Since 2006, three legal cases have been filed in Europe to establish corporate accountability of European retailers for labour violations in South Asia, within their value chains. The garment sector value chain has come under intense scrutiny and public attention since three large-scale industrial tragedies took place within months of each other in South Asia – the Baldia factory fire in Pakistan and the Tazreen Fashions fire and Rana Plaza building collapse in Bangladesh. The political structures created by these events opened up opportunities for new coalitions to emerge within the anti-sweatshop movement to hold TNCs accountable for rights violations in their supplier and subcontracted factories. Legal groups took on a major role in some of these campaigns, joining hands with conventional anti-sweatshop actors and local partners in South Asia, in part to strengthen the legal frameworks for corporate accountability that had thus far allowed violations like these to continue unchecked, within the sector. The paper attempts to understand the dynamics of coalition building between legal actors and anti-sweatshop campaigns. It does this using a detailed study of the inter- and intra-organisational dynamics within the transnational coalition of actors that came together to hold the German discount retailer, Kik Textilien und Non-Food GmbH accountable for the factory fire in Pakistan. The paper attempts to provide a model for how legal actors can successfully form coalitions with existing anti-sweatshop actors, despite divergent objectives and ideologies. The findings from the case suggest that such coalitions are most effective when legal groups share common discourses with the anti-sweatshop movement, are able to locate the legal strategy being pursued within a larger campaign agenda, and share a common constituency with anti-sweatshop actors. When these conditions are not met, the existence of conflicting agendas and strategies may invite the risk of the campaign failing to achieve its short- or long-term objectives and undermine the movement. The successful inclusion of legal actors within the anti-sweatshop movement, on the other hand, could enable mutually reinforcing hybrid strategies to be employed by campaigns, strengthening the movement.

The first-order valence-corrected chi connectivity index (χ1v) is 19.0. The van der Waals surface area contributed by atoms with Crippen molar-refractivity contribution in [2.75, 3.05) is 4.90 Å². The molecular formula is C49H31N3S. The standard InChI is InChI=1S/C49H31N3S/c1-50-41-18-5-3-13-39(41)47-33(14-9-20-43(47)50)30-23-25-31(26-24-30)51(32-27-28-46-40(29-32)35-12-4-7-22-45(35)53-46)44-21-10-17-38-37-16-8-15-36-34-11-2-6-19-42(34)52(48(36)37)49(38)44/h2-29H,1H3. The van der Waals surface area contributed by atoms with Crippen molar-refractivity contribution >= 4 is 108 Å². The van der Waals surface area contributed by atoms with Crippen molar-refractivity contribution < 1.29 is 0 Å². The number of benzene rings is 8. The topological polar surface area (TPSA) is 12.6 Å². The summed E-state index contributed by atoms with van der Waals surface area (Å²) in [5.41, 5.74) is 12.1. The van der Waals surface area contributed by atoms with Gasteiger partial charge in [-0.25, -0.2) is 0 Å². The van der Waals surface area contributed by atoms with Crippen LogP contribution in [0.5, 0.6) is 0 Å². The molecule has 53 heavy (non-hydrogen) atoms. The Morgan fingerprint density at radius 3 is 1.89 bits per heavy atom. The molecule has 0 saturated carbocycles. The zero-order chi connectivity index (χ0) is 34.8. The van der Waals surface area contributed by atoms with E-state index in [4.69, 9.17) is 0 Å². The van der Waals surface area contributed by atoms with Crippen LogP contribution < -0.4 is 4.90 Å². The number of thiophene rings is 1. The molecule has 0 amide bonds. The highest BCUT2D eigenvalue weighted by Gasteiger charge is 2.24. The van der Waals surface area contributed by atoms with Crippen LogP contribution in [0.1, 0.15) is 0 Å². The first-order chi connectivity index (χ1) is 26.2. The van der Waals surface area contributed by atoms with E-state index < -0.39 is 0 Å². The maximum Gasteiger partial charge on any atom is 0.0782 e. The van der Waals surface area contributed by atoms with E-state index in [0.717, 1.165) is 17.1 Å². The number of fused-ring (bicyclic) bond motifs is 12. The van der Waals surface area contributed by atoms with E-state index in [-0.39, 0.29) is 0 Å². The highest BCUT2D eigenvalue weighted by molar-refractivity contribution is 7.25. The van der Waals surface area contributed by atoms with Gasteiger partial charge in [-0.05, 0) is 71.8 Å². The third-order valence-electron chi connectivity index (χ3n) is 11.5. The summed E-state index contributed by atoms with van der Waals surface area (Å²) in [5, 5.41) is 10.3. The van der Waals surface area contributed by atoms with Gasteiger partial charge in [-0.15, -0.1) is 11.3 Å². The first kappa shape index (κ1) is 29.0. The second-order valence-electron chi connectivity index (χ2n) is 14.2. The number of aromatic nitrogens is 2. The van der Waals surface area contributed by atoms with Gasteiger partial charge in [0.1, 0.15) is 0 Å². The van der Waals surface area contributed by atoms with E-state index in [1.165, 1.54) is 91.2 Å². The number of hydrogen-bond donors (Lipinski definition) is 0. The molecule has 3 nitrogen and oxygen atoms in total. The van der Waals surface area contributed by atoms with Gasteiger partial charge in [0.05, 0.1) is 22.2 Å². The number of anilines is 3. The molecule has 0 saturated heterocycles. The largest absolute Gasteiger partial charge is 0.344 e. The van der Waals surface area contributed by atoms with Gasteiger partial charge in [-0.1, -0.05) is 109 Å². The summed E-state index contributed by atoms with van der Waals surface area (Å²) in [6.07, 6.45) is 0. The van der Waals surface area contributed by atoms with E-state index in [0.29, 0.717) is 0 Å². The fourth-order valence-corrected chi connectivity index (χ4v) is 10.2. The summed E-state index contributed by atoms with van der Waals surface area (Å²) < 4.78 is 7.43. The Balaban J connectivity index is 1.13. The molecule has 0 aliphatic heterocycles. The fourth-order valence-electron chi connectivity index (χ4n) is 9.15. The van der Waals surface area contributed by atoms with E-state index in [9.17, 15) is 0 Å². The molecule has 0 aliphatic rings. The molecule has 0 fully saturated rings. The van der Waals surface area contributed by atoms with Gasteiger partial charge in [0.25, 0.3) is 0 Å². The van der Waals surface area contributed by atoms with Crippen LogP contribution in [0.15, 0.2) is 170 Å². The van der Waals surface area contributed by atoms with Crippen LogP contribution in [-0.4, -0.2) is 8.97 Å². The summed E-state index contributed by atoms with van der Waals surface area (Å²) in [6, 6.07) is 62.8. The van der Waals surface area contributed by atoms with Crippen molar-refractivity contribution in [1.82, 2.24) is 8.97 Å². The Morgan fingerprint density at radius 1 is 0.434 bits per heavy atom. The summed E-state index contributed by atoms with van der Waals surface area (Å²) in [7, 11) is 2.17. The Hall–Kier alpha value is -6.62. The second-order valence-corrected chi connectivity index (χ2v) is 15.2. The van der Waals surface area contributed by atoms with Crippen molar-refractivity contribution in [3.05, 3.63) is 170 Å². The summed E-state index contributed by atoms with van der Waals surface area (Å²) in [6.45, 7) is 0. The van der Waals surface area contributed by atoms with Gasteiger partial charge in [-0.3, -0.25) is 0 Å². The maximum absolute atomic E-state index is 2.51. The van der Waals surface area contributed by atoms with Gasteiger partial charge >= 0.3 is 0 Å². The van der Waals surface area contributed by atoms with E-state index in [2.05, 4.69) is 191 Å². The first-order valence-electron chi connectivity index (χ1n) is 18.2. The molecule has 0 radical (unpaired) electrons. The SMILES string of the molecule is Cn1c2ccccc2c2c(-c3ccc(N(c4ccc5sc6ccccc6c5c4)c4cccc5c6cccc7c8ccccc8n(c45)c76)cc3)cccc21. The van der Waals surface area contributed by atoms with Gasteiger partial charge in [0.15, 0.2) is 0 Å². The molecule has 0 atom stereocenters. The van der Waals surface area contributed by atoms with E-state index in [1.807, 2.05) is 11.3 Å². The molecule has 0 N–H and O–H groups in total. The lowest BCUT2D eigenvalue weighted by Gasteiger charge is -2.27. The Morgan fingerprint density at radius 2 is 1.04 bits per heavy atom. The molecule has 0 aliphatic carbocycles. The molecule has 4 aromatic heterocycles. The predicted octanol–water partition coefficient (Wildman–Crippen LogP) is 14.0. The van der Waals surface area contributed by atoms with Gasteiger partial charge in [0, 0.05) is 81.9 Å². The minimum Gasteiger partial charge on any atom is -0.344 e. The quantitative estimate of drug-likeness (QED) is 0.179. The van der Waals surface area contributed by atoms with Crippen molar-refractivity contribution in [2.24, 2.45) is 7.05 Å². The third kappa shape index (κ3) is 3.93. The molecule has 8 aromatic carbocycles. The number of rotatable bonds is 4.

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Pegler, Lee
Social Policy for Development (SPD)
International Institute of Social Studies

Sethia, Shikha. (2016, December 16). Coalition-Building Among Legal and Non-Legal Actors in the Anti-Sweatshop Movement: A New Hybrid?. Social Policy for Development (SPD). Retrieved from